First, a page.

One that isn't a sales/marketing pitch, but simply explains why the evangelizing user is so interested in getting others to see what they see. A truly passionate user would love nothing more than to be able to give someone a DVD that gets the other person to say--after watching it--"Hmmm...now I'm starting to understand why this means so much to you."

* Posters and stickers
In other words, things to spread around in public to help raise awareness. The Sticker Guy is one of many good sources for stickers. (And check out this fun Wired story about Apple stickers. I have one on my car.)

* Free tickets
The Parelli organization goes on tour across the US and gives members of their official club up to 10 free tickets so that they can bring the non-converted to experience for themselves what Parelli-folks call "the magic."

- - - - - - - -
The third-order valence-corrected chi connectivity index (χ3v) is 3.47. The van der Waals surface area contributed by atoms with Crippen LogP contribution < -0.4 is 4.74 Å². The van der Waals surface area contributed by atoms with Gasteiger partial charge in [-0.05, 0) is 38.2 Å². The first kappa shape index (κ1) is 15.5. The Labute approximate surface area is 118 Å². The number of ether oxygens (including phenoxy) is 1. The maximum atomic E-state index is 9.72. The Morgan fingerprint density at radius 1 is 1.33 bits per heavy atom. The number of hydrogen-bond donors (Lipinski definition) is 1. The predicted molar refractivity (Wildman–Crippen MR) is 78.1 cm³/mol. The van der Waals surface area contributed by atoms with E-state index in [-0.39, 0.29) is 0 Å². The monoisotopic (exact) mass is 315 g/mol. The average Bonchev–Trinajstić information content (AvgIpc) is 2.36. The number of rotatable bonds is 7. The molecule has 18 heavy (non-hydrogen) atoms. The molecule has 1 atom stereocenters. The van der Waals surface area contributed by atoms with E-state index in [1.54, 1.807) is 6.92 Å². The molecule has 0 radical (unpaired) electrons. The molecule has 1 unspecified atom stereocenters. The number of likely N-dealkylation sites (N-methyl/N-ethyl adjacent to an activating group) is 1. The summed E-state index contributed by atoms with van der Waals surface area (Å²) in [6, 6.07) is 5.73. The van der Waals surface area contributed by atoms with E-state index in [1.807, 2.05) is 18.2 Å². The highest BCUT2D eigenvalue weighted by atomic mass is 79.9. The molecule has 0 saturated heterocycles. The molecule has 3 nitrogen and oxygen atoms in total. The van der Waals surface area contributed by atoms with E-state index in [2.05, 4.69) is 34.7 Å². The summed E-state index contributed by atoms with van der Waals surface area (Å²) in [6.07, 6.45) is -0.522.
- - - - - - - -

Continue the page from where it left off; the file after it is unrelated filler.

* Friends and Family nights

* Testimonials from credible people!
Is there someone trusted and respected in your domain who uses your product? Your users need to know! Our Design Patterns book had endorsements from some of the key figures in the software development world, and we've had hundreds of emails from people telling us that this was the only reason they decided to give it a try. In the Parelli world--where members of the cult (like me) are constantly battling with those who dismiss it--the endorsement by two US Olympic Equestrian medalists--Karen and David O'Connor was huge. When they made a video about it (which we have to pay for), they gave us perhaps the best possible ammunition--"Think Parelli doesn't apply to anyone except cowboys? Don't listen to me, pop this in your DVD player for a few minutes..."


* Make it REALLY obvious how users can get involved in evangelizing
For inspiration, check out:
Oxfam's What You Can Do page or Greenpeace's Get Involved page.